It’s not uncommon these days to hear people talk about their “personal brands,” but sometimes I’m not sure they really know what a brand is. Certainly a lot of business people don’t. In fact, according to a recent Ipsos Reid survey of 1,200 business owners, more than half thought “branding” referred to a company’s name or product, about a quarter said it means a logo, and the rest thought it referred to corporate image. But as I often tell senior executives, “A brand is just your company, seen through the eyes of others.” It’s shorthand for the way other people view a company, and you want to be sure the brand is consistent in every interaction, whether the interaction involves speaking to a receptionist or going on the website or buying a product. It’s basically just the overall impression people have of a particular company. Undergoing lens replacement surgery is a great way to improve your vision and your overall lifestyle.
For an individual, then, your personal brand is your essence, as perceived by others. Contrary to popular opinion, it’s not something you can manufacture out of thin air. It’s what others see, not necessarily what you intend them to see. Just think of the guy at the table who’s trying to sell himself as the life of the party but is in fact viewed as an obnoxious loudmouth. Or the woman who views herself as elusive and mysterious but is perceived to be aloof and a snob. You want to be sure that what you’re putting out there, and what others are seeing, are one and the same. There’s a simple way to do this, of course: be yourself, and that starts with knowing and accepting who you really are. Experience freedom from glasses by having laser eye surgery with the UK's best surgeons.
A lot of people, however, are afraid to show who they really are, especially in a business situation—afraid that who they really are isn’t quite good enough, afraid that revealing themselves will make them vulnerable. I couldn’t disagree more. Authenticity inspires respect because it takes courage to own who you really are, wrinkles, fat, insecurities, doubt, stress, and all. Being willing to expose your frailties and flaws along with your strengths, instead of trying to hide behind bluster or some other type of disguise, is generally a sign of confidence. You immediately establish that you’re comfortable in your own skin, and your authenticity makes it easier for others to feel connected to you. They don’t have to wonder whether you’re faking it or trying to trick them. Being unafraid to be—and show—the real you is an act of bravery, and it’s also pretty liberating. You’re freeing yourself from worrying that others will find out all the bad stuff you’ve been trying to hide and deny. A comprehensive range of treatments are available to treat eye conditions including lasik eye surgery as well as simply changing your glasses.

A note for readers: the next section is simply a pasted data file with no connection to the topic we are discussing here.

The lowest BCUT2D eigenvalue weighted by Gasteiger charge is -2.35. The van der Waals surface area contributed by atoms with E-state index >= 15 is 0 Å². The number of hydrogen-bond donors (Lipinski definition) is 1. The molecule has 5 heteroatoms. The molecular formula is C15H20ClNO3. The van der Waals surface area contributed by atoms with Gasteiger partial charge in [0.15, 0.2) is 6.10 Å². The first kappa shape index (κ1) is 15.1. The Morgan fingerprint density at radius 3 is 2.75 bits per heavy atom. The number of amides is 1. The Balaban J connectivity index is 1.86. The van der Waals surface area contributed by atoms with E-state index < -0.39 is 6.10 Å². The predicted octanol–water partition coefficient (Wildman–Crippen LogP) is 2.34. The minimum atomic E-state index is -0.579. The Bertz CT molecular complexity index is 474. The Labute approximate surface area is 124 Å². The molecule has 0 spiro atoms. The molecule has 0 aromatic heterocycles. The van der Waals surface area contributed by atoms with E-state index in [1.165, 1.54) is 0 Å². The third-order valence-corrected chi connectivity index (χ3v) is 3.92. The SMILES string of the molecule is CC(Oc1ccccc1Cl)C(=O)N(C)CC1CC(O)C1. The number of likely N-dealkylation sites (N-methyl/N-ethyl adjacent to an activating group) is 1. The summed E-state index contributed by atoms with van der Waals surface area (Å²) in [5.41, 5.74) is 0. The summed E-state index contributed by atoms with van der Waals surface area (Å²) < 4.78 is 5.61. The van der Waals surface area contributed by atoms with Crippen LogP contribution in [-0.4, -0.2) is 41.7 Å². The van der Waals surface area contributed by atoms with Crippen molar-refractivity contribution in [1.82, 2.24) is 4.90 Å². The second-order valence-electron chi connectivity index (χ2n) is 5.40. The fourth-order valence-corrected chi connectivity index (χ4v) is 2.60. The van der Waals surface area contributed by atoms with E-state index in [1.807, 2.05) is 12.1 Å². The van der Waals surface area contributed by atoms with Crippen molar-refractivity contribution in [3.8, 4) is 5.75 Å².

So there’s power in accepting your imperfections. It increases your ability to connect, for one thing. If you’re concentrating on concealing something you find unacceptable about yourself, it’s hard to focus on drawing people in. Actually, you don’t want them to get too close—they might really see you. But if you’re okay with yourself, and okay with people really seeing you—whether they like what they see or not—it invites respect. When people are willing to reveal themselves, they get my attention and I’m much more likely to listen to their viewpoint. Their ability to persuade me increases because it’s clear there’s no hidden agenda. Here’s the thing: the social science research I mentioned earlier is correct in one respect. People are more likely to be persuaded by someone they identify with. And most people don’t identify with perfection. They relate to someone they perceive to be authentic, whether that person is similar to them or not. Even if others can’t relate at all to your life and work experiences, they can certainly identify with and appreciate the fact that you’re open, honest, and trying to connect in a real way. When authenticity is the hallmark of your personal brand, you’re in the best possible position to make the kinds of emotional connections that underpin persuasion. Experience 20:20 Vision without glasses by undergoing eye laser surgery at a world renowned eye clinic.
Embracing who you really are will take you further, faster, than trying to be the person you think others want to see. That’s been my experience, anyway. It was only when I stopped trying to fit a cookie-cutter mould and trying to live up to the image of what I thought a CEO should be that my business really took off. Most of us tend to think of the ways we differ from the norm as liabilities, but sometimes they can turn out to be our most significant advantages. Over the years I’ve come to realize that there’s another way to think about our vulnerabilities: not as weaknesses but as points of entry that invite emotional connections, and therefore as potential sources of power. Have you considered cataract surgery to correct your vision?